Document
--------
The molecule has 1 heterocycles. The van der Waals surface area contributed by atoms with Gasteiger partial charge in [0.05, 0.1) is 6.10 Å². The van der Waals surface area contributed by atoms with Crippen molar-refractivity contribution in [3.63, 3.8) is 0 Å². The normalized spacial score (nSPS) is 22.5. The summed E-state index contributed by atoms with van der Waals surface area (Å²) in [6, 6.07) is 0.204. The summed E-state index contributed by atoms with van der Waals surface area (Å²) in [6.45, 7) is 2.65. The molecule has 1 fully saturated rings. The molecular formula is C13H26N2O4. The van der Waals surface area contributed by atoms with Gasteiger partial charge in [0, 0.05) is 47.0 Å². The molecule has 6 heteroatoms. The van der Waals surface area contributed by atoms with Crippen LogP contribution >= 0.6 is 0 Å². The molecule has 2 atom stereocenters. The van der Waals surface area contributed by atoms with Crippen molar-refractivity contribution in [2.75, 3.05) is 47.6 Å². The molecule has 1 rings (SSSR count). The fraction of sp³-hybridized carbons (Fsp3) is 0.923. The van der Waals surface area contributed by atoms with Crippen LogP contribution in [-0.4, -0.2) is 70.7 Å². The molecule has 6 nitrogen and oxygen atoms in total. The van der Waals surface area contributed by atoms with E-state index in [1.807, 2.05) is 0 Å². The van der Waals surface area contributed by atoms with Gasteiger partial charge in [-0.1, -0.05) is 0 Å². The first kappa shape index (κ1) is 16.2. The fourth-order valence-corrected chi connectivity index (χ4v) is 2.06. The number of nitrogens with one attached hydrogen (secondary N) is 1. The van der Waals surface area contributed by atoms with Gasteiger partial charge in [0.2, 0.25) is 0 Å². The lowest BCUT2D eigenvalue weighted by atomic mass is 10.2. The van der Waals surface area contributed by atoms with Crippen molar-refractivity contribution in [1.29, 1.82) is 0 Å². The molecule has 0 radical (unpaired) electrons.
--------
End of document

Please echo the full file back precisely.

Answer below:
The molecule has 1 heterocycles. The van der Waals surface area contributed by atoms with Gasteiger partial charge in [0.05, 0.1) is 6.10 Å². The van der Waals surface area contributed by atoms with Crippen molar-refractivity contribution in [3.63, 3.8) is 0 Å². The normalized spacial score (nSPS) is 22.5. The summed E-state index contributed by atoms with van der Waals surface area (Å²) in [6, 6.07) is 0.204. The summed E-state index contributed by atoms with van der Waals surface area (Å²) in [6.45, 7) is 2.65. The molecule has 1 fully saturated rings. The molecular formula is C13H26N2O4. The van der Waals surface area contributed by atoms with Gasteiger partial charge in [0, 0.05) is 47.0 Å². The molecule has 6 heteroatoms. The van der Waals surface area contributed by atoms with Crippen LogP contribution >= 0.6 is 0 Å². The molecule has 2 atom stereocenters. The van der Waals surface area contributed by atoms with Crippen molar-refractivity contribution in [2.75, 3.05) is 47.6 Å². The molecule has 1 rings (SSSR count). The fraction of sp³-hybridized carbons (Fsp3) is 0.923. The van der Waals surface area contributed by atoms with Crippen LogP contribution in [-0.4, -0.2) is 70.7 Å². The molecule has 6 nitrogen and oxygen atoms in total. The van der Waals surface area contributed by atoms with E-state index in [1.807, 2.05) is 0 Å². The van der Waals surface area contributed by atoms with Gasteiger partial charge in [-0.1, -0.05) is 0 Å². The first kappa shape index (κ1) is 16.2. The fourth-order valence-corrected chi connectivity index (χ4v) is 2.06. The number of nitrogens with one attached hydrogen (secondary N) is 1. The van der Waals surface area contributed by atoms with Gasteiger partial charge in [0.2, 0.25) is 0 Å². The lowest BCUT2D eigenvalue weighted by atomic mass is 10.2. The van der Waals surface area contributed by atoms with Crippen molar-refractivity contribution in [1.29, 1.82) is 0 Å². The molecule has 0 radical (unpaired) electrons.